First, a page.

Scanners (1981)

My recollection of this film is hazy, though I know I watched it on a Sunday immediately after church (yes, really–back when I used to attend as a youth) and kept falling asleep over and over throughout. As such, my retrospective remembrance was that the film was slow an intolerably boring. Still, it’s a David Cronenberg film and my viewing experience of most things has changed a lot since the time I first watched this, and I wanted to see it with more refined and generally different eyes as I have now. Of course, it doesn’t hurt that I also now know Patrick McGoohan is “that guy from The Prisoner” and a bit more about him in general. Previously, the always just-a-touch-hammy Michael Ironside was my only visual connection to prior film experience–and there it was a drawback to my love for Starship Troopers (if you look at a large list of my favourite films or the ones I review well, this may cause your head to explode,* but it’s true–it’s the first movie I ever owned on DVD).

A vagrant man (Stephen Lack) wanders into a mall food court and sits to eat food left at one of the tables. Two men look at him with disgust, while one begins to mentally comment on how it’s awful he’s even allowed in. The man is struck with a paralytic look, filled with tremors as he stares at the critical woman, who begins to choke and then convulse. Clearly attempting to tear himself away, he finally succeeds as she hits a full-fledged convulsive seizure. Two men see him leave and begin to follow, finally shooting a feathered tranquilizer dart into him. He comes to tied to a bed, a bearded man (McGoohan) standing over him and asking for a group of fifty people to enter and sit in the chairs surrounding his bed. The man struggles violently, clearly disturbed by these presences, represented by endless overlapping murmuring in multiple languages at various volumes. The bearded man, Dr. Paul Ruth, introduces himself as a psychopharmacist as he injects the struggling telepath with a drug. He calls the drug ephemerol and tells the vagrant, Cameron Vale, that his vagrancy and distaste for other people–sourced in their constant mental babbling–comes from his telepathy, which makes him what is called a scanner. Ruth works for ConSec, a security firm interested in using scanners for espionage and similar purposes. At a demonstration of their powers, a volunteer (Ironside) accepts a request to be scanned by their demonstrator. The demonstrator quickly finds himself surprised and fighting as the volunteer grimaces back at him, leading to a sudden assassination. The volunteer escapes quickly, even five armed guards are no match for a scanner. This man is Darryl Revok, a long-time scanner who is slowly assassinating anyone associated with Ruth and ConSec. ConSec’s Braedon Keller (Lawrence Dane) attempts to shut down the scanner research, but is himself shutdown by Ruth, who suggests the assassination was a clear attack by Revok on ConSec. Vale is sent out to infiltrate the scanner underground that Revok represents, and finds himself followed by violence and murder wherever he sets foot, all in the service of slowly discovering just what Revok plans to do, after finding there are indeed other scanner elements, like a peaceful group led by Kim Obrist (Jennifer O’Neill).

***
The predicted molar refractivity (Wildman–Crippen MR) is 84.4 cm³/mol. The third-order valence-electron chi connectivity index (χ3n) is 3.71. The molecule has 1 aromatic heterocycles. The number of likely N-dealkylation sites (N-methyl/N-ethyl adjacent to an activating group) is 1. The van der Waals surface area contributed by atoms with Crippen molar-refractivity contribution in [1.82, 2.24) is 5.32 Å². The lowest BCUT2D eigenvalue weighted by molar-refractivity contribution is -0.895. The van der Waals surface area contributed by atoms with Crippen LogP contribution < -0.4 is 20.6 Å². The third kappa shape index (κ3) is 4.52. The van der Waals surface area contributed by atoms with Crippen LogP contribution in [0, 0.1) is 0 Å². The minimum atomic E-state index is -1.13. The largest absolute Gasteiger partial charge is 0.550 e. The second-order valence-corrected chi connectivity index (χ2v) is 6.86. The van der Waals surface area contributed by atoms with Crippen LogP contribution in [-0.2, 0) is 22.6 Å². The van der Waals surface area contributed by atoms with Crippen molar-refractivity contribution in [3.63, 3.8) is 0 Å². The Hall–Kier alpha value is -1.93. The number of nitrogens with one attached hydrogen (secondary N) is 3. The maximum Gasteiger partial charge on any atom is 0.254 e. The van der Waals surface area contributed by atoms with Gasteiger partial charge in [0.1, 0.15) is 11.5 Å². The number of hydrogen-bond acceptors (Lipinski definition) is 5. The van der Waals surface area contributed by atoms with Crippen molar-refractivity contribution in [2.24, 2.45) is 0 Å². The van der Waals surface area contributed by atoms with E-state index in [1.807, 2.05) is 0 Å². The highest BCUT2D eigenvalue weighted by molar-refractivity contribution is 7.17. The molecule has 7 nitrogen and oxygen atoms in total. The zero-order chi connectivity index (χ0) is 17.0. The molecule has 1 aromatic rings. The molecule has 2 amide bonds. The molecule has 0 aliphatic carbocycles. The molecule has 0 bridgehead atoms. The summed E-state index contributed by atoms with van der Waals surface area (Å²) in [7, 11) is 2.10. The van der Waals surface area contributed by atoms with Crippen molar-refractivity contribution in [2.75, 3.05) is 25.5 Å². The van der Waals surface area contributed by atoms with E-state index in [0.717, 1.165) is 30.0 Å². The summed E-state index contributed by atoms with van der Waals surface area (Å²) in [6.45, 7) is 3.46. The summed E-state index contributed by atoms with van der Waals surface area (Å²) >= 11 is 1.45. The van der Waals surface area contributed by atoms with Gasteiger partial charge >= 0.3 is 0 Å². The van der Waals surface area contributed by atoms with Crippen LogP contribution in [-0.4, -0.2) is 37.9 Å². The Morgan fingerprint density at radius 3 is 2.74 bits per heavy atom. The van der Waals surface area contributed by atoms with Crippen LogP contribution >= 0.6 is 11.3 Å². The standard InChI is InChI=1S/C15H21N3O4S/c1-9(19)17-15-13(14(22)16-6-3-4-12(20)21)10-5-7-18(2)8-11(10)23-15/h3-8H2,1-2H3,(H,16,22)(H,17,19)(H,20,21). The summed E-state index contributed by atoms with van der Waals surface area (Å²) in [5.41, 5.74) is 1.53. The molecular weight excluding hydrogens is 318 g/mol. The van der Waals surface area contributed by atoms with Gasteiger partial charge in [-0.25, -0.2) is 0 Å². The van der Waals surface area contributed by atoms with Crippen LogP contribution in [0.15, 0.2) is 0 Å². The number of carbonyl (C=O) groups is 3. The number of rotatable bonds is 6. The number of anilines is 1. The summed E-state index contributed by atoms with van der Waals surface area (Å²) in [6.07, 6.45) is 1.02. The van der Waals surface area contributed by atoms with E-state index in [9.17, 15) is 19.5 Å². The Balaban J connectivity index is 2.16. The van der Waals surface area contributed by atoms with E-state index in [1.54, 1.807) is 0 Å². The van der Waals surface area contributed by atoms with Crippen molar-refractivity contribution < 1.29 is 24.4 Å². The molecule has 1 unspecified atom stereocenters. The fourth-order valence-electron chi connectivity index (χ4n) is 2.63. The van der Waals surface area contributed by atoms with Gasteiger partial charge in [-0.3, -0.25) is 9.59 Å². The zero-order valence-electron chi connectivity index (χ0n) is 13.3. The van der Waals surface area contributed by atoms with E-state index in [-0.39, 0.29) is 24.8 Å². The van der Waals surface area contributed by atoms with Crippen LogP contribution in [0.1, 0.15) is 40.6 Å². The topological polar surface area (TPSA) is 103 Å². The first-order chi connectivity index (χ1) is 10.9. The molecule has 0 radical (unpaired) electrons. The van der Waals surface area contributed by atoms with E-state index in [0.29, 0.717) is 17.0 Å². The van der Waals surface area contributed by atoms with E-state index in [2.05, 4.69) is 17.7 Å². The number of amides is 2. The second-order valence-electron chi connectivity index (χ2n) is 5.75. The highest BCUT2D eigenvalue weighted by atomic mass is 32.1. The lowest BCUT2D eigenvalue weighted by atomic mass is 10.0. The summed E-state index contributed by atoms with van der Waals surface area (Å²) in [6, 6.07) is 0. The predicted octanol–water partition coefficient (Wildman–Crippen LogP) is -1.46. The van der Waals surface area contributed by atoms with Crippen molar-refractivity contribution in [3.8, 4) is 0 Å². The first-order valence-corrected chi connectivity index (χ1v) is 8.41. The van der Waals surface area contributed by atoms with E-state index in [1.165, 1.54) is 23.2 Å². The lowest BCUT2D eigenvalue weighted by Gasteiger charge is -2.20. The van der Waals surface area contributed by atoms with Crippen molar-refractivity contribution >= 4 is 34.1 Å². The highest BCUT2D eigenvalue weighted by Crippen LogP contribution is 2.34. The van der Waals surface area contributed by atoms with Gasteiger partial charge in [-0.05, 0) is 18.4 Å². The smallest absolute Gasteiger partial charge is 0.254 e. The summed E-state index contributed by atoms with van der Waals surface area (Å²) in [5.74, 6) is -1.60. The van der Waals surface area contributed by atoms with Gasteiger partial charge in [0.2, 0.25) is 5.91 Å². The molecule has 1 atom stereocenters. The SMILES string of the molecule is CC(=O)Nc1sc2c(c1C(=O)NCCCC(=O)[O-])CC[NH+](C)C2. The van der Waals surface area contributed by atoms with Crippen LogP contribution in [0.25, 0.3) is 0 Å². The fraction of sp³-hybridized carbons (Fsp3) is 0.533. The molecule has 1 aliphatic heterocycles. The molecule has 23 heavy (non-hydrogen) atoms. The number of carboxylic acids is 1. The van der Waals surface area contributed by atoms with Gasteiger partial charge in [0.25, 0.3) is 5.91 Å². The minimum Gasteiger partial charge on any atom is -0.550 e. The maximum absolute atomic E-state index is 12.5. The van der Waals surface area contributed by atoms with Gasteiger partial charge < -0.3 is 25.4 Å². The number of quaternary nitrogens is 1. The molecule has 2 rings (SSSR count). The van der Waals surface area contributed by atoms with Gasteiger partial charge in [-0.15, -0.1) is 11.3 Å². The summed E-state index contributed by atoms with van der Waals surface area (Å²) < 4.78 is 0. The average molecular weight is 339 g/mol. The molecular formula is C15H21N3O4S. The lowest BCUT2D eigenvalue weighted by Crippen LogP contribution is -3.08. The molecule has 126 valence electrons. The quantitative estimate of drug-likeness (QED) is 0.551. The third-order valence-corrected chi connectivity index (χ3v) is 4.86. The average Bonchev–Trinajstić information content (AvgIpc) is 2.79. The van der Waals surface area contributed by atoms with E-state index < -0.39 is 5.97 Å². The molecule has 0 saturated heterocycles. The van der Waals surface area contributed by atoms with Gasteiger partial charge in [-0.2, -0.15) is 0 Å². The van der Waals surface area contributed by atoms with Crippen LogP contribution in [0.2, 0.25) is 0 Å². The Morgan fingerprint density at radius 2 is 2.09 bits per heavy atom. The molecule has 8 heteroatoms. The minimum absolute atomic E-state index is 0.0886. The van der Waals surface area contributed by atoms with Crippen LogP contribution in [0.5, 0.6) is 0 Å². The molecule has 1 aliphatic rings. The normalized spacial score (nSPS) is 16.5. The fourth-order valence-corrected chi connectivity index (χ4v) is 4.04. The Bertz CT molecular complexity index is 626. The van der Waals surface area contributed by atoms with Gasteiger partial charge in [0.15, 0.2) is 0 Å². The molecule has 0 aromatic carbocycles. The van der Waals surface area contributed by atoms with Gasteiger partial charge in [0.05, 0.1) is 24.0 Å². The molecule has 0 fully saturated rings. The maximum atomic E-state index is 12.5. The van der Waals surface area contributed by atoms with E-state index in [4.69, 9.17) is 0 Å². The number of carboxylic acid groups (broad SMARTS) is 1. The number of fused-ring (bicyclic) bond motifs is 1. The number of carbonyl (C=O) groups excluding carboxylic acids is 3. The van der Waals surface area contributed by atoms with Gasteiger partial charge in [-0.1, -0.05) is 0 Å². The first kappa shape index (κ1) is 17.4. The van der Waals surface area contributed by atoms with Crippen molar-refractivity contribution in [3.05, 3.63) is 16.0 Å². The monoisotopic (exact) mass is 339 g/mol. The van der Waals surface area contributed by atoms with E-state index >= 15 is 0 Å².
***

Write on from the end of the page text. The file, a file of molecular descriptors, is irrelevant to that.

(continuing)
I was surprised by my second viewing (perhaps third, I can’t be completely sure, but I know I only tried to watch it once before) as I actually really liked the film. What previously felt slow was now clearly a redhot, boiling intensity kept definitely below the surface and outside of the action in most scenes. This only makes sense, of course, because the greatest power in the film is purely internal. Cronenberg easily represents it, most famously with the physiological responses to scanning, but often with distinct shots and emphases that successfully create tension around psychic powers without settling for the more simplistic telekinesis or optical/CGI visual representation of them. Even moments where the voices of the scanner and scanned are not being heard are successful, though this is often thanks to a Howard Shore that is typical of his earlier, more peculiar work. It’s something like a combination of a horror film and a 1950s sci-fi film, with just a touch of the avant garde or crazy (closer, then, to his work with Saturday Night, and resembling, in some ways, things like the early work of the Mystic Knights of the Oingo Boingo), rising with the increased use of any scanner’s powers and climaxing with a sound that is just shy of ear-piercing to achieve that right element of teeth-on-edge tension and emapthy with the physical and mental pain involved.